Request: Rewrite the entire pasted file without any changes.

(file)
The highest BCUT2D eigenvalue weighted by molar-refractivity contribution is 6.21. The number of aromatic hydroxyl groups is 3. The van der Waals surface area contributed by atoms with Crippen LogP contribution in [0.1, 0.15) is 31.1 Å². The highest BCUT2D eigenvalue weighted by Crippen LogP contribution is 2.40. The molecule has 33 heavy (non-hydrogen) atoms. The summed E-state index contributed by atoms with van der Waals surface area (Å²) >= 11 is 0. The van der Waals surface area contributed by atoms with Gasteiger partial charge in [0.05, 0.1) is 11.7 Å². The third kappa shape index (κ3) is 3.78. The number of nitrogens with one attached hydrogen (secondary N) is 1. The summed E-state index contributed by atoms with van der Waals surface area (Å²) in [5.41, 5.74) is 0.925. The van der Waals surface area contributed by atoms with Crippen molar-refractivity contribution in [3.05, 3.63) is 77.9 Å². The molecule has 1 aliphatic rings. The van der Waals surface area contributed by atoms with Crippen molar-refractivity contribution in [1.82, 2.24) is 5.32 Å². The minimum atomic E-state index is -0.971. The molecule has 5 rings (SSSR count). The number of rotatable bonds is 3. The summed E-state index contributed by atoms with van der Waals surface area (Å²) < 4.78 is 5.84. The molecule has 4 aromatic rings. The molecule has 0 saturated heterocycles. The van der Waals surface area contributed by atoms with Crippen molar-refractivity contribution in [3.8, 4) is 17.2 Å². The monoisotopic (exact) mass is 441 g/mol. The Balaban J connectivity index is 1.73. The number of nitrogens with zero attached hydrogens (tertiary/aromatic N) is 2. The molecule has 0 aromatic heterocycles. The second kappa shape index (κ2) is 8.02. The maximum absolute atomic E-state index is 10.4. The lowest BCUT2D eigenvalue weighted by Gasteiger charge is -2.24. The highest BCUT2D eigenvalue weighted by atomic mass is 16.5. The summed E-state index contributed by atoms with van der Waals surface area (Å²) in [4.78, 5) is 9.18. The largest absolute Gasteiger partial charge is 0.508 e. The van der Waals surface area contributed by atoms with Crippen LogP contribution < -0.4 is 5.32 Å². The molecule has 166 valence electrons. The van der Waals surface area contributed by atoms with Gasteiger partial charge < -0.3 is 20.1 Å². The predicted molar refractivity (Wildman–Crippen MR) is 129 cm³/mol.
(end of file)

The highest BCUT2D eigenvalue weighted by molar-refractivity contribution is 6.21. The number of aromatic hydroxyl groups is 3. The van der Waals surface area contributed by atoms with Crippen LogP contribution in [0.1, 0.15) is 31.1 Å². The highest BCUT2D eigenvalue weighted by Crippen LogP contribution is 2.40. The molecule has 33 heavy (non-hydrogen) atoms. The summed E-state index contributed by atoms with van der Waals surface area (Å²) >= 11 is 0. The van der Waals surface area contributed by atoms with Gasteiger partial charge in [0.05, 0.1) is 11.7 Å². The third kappa shape index (κ3) is 3.78. The number of nitrogens with one attached hydrogen (secondary N) is 1. The summed E-state index contributed by atoms with van der Waals surface area (Å²) in [5.41, 5.74) is 0.925. The van der Waals surface area contributed by atoms with Crippen molar-refractivity contribution in [3.05, 3.63) is 77.9 Å². The molecule has 1 aliphatic rings. The van der Waals surface area contributed by atoms with Crippen molar-refractivity contribution in [1.82, 2.24) is 5.32 Å². The minimum atomic E-state index is -0.971. The molecule has 5 rings (SSSR count). The number of rotatable bonds is 3. The summed E-state index contributed by atoms with van der Waals surface area (Å²) < 4.78 is 5.84. The molecule has 4 aromatic rings. The molecule has 0 saturated heterocycles. The van der Waals surface area contributed by atoms with Crippen molar-refractivity contribution in [3.8, 4) is 17.2 Å². The monoisotopic (exact) mass is 441 g/mol. The Balaban J connectivity index is 1.73. The number of nitrogens with zero attached hydrogens (tertiary/aromatic N) is 2. The molecule has 0 aromatic heterocycles. The second kappa shape index (κ2) is 8.02. The maximum absolute atomic E-state index is 10.4. The lowest BCUT2D eigenvalue weighted by Gasteiger charge is -2.24. The highest BCUT2D eigenvalue weighted by atomic mass is 16.5. The summed E-state index contributed by atoms with van der Waals surface area (Å²) in [4.78, 5) is 9.18. The largest absolute Gasteiger partial charge is 0.508 e. The van der Waals surface area contributed by atoms with Crippen LogP contribution < -0.4 is 5.32 Å². The molecule has 166 valence electrons. The van der Waals surface area contributed by atoms with Gasteiger partial charge < -0.3 is 20.1 Å². The predicted molar refractivity (Wildman–Crippen MR) is 129 cm³/mol.